Parents can play an immensely important role in supporting their children's literacy learning at home, but how can primary teachers enlist the support of parents in helping children learn literacy?

    With a focus on improving children's literacy skills, this book provides practical answers to key questions that are directly relevant to all primary teachers and to many parents. It presents new ways of linking learning in home and school through a range of activities that can be used to share knowledge between children, parents and teachers. Activities include:

    • teachers and children making videos to show parents how children learn literacy in school
    • parents and children taking photos of the 'everyday' literacy they use outside school
    • parents and teachers exchanging information through Home-School folders and diaries.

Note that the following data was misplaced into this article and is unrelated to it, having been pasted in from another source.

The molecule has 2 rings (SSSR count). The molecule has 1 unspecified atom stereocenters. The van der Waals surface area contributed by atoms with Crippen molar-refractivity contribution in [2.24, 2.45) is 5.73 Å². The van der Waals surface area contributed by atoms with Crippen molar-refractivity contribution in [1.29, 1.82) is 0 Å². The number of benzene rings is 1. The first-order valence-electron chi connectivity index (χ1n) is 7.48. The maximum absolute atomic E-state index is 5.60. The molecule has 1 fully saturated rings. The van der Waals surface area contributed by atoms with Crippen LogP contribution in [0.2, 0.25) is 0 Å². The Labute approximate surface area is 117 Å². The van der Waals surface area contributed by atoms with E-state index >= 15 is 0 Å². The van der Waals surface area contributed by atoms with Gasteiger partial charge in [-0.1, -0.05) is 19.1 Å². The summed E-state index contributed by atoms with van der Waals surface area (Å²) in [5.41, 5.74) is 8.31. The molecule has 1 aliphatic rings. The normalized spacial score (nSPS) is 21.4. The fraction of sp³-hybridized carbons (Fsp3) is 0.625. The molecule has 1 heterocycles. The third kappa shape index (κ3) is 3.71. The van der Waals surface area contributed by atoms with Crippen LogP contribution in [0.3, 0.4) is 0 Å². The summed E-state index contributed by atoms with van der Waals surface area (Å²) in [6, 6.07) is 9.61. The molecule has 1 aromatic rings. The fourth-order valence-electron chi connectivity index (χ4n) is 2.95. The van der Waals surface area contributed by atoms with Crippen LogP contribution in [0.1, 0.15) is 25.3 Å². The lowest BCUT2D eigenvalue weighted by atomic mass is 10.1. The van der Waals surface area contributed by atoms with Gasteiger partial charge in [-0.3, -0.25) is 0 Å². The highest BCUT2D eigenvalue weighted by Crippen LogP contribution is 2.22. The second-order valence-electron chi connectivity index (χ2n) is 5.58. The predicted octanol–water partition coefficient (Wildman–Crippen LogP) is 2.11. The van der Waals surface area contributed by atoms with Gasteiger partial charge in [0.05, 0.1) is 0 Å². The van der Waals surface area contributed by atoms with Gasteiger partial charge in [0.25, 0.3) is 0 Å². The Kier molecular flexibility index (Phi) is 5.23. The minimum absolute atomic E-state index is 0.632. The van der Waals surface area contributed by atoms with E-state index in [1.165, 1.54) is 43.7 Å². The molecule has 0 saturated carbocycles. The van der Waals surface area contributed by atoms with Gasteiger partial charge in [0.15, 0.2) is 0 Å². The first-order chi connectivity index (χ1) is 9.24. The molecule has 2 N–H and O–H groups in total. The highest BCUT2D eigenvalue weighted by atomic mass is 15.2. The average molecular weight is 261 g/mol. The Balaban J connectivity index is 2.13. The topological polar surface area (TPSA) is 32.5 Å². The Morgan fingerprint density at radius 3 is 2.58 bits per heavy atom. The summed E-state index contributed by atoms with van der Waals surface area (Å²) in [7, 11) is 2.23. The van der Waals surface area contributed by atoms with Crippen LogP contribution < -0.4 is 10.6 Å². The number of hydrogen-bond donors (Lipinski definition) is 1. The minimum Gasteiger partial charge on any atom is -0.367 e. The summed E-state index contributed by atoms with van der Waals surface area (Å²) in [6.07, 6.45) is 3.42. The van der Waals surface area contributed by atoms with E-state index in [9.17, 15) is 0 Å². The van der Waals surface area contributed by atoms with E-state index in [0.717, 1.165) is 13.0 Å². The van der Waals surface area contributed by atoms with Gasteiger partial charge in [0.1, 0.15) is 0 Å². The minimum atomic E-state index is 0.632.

Particular attention is given to ways of working with parents from a diverse range of family backgrounds reflecting the multi-ethnic nature of many schools today.

    The practical activities can easily be fitted into the day-to-day activities of busy classrooms and can provide crucial new ways of improving children's learning of literacy skills.

    1. Why link home and school learning?  2. Literacy at home  3. Literacy at school  4. Literacy activities that take school to home  5. Literacy activities that bring home into school  6. Home-school knowledge exchange: benefits and challenges  Appendix: The Home School Knowledge Exchange Project



    Anthony Feiler, Senior Lecturer in Education, Pamela Greenhough and Wan Ching Yee, Research Fellows and Martin Hughes, Professor of Education, are all at the University of Bristol, UK.

    Jane Andrews is a Senior Lecturer in Education at the University of the West of England.

    Mary Scanlan is a Senior Lecturer in Education at the University of Winchester.

    David Johnson is a Lecturer in the Department of Educational Studies and Fellow of St Antony's College, University of Oxford, UK.